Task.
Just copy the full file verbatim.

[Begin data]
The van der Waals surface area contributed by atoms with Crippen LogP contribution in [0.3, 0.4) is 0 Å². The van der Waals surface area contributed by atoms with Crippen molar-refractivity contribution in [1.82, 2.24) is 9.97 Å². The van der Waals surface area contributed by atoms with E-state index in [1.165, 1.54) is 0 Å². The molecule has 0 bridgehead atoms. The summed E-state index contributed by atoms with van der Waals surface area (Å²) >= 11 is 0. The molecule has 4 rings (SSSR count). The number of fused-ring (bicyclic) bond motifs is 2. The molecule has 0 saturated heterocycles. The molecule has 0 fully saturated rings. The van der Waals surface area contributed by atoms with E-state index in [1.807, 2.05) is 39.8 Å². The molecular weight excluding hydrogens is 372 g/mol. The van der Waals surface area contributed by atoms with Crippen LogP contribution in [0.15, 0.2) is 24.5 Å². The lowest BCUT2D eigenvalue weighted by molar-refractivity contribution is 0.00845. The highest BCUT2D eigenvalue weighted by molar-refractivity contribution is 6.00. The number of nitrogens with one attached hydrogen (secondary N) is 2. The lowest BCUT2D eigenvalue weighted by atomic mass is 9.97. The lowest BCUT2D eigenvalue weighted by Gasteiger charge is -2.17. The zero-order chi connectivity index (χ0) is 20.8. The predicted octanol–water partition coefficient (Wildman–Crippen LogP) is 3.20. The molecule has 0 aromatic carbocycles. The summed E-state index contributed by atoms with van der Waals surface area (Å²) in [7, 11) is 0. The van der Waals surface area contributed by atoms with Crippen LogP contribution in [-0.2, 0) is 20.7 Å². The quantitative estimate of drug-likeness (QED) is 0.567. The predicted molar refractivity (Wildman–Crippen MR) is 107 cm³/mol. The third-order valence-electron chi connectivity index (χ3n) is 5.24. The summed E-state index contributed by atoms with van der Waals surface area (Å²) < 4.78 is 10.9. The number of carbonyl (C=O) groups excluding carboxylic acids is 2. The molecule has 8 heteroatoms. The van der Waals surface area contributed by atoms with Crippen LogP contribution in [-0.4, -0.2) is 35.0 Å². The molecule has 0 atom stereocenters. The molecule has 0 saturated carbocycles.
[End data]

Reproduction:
The van der Waals surface area contributed by atoms with Crippen LogP contribution in [0.3, 0.4) is 0 Å². The van der Waals surface area contributed by atoms with Crippen molar-refractivity contribution in [1.82, 2.24) is 9.97 Å². The van der Waals surface area contributed by atoms with E-state index in [1.165, 1.54) is 0 Å². The molecule has 0 bridgehead atoms. The summed E-state index contributed by atoms with van der Waals surface area (Å²) >= 11 is 0. The molecule has 4 rings (SSSR count). The number of fused-ring (bicyclic) bond motifs is 2. The molecule has 0 saturated heterocycles. The molecule has 0 fully saturated rings. The van der Waals surface area contributed by atoms with E-state index in [1.807, 2.05) is 39.8 Å². The molecular weight excluding hydrogens is 372 g/mol. The van der Waals surface area contributed by atoms with Crippen LogP contribution in [0.15, 0.2) is 24.5 Å². The lowest BCUT2D eigenvalue weighted by molar-refractivity contribution is 0.00845. The highest BCUT2D eigenvalue weighted by molar-refractivity contribution is 6.00. The number of nitrogens with one attached hydrogen (secondary N) is 2. The lowest BCUT2D eigenvalue weighted by atomic mass is 9.97. The lowest BCUT2D eigenvalue weighted by Gasteiger charge is -2.17. The zero-order chi connectivity index (χ0) is 20.8. The predicted octanol–water partition coefficient (Wildman–Crippen LogP) is 3.20. The molecule has 0 aromatic carbocycles. The summed E-state index contributed by atoms with van der Waals surface area (Å²) in [7, 11) is 0. The van der Waals surface area contributed by atoms with Crippen LogP contribution in [-0.2, 0) is 20.7 Å². The quantitative estimate of drug-likeness (QED) is 0.567. The predicted molar refractivity (Wildman–Crippen MR) is 107 cm³/mol. The third-order valence-electron chi connectivity index (χ3n) is 5.24. The summed E-state index contributed by atoms with van der Waals surface area (Å²) < 4.78 is 10.9. The number of carbonyl (C=O) groups excluding carboxylic acids is 2. The molecule has 8 heteroatoms. The van der Waals surface area contributed by atoms with Crippen LogP contribution in [-0.4, -0.2) is 35.0 Å². The molecule has 0 atom stereocenters. The molecule has 0 saturated carbocycles.